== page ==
Vintage Japanese kenzan “flower frog” plant stem holder for use with Ikebana flower arrangements. This heavy metal device takes the form of overlapping circles creating numerous slots which are used to hold plant stems when arranging floral elements in an ikebana flower arrangement. The holder is in good condition with no cracks though there are some dents as well as marks and scratches from past use. This kenzan dates from the mid to late Japanese Showa period (1926-1989) and was acquired in the historic city of Shizuoka, Japan near the foot of Mt. Fuji.
Height: 1.0 inches (2.6 centimeters)
Length: 3.4 inches (8.6 centimeters)
Width: 2.0 inches (5.2 centimeters)
Weight: 16.6 ounces (474 grams)
More about Japanese Flower Arrangement – Ikebana
Interest in flower arrangement began in Japan during the early part of the 6th century, when Buddhist monks began to decorate temple altars with beautiful floral displays. By the 8th century people began to enjoy viewing flower arrangements outside a religious setting and the practice of flower arrangement became a pastime of the elite classes. Over time a number of Ikebana (the way of flowers) schools developed advocating various techniques and aesthetic principals. The oldest of these is the Ikenobo school, with a lineage of masters longer than any European royal family. Completed Ikebana arrangements are normally displayed in the home within a special alcove called a tokonoma, possibly with a scroll or other work of art. Such displays commonly reflect the mood of the season and are typically enjoyed over tea and traditional Japanese sweets. Ikebana flower arrangement has become more international in recent decades, with students from countries around the world enjoying the art of expression through flowers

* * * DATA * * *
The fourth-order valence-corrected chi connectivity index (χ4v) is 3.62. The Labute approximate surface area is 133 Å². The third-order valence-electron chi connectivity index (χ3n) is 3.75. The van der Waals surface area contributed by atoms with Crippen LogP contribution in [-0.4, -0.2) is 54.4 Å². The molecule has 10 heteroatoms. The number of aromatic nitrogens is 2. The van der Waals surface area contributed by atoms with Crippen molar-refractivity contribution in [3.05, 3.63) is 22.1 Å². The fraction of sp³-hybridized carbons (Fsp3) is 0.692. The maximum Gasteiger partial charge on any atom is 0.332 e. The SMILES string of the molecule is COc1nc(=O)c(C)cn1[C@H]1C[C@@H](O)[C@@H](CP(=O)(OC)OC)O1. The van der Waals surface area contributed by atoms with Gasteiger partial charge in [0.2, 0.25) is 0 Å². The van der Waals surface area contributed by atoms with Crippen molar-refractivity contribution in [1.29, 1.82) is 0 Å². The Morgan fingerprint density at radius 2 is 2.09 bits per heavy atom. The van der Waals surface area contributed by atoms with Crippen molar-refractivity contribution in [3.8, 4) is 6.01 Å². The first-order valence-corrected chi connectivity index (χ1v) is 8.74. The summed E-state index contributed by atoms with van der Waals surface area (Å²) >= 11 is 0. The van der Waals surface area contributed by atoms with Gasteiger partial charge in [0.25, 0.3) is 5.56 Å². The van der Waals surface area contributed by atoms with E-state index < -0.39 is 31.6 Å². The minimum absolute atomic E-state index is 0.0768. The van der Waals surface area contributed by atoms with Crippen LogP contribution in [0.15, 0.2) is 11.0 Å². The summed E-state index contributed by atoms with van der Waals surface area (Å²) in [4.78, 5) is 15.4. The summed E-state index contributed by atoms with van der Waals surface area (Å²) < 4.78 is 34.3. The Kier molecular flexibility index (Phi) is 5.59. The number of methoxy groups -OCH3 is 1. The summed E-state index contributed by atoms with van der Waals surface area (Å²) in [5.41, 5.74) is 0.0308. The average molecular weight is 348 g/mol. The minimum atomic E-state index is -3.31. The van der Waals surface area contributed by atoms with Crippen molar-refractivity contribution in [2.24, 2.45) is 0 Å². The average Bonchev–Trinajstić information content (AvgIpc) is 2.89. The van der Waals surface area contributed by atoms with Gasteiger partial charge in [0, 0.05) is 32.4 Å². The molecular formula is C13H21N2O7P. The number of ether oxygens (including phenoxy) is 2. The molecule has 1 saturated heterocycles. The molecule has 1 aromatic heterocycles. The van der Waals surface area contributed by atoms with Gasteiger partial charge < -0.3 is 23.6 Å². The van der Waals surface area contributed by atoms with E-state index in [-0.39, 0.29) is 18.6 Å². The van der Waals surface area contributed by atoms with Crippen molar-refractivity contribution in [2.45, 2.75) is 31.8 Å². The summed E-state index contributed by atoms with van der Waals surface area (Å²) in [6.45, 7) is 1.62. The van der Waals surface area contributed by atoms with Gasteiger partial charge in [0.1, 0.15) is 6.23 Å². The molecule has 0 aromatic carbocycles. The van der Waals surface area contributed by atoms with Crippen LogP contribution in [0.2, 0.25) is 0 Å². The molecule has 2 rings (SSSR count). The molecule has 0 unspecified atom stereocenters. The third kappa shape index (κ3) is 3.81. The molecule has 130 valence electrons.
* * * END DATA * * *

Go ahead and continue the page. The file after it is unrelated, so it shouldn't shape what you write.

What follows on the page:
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item code: R2S6-0003621
ship code: L1650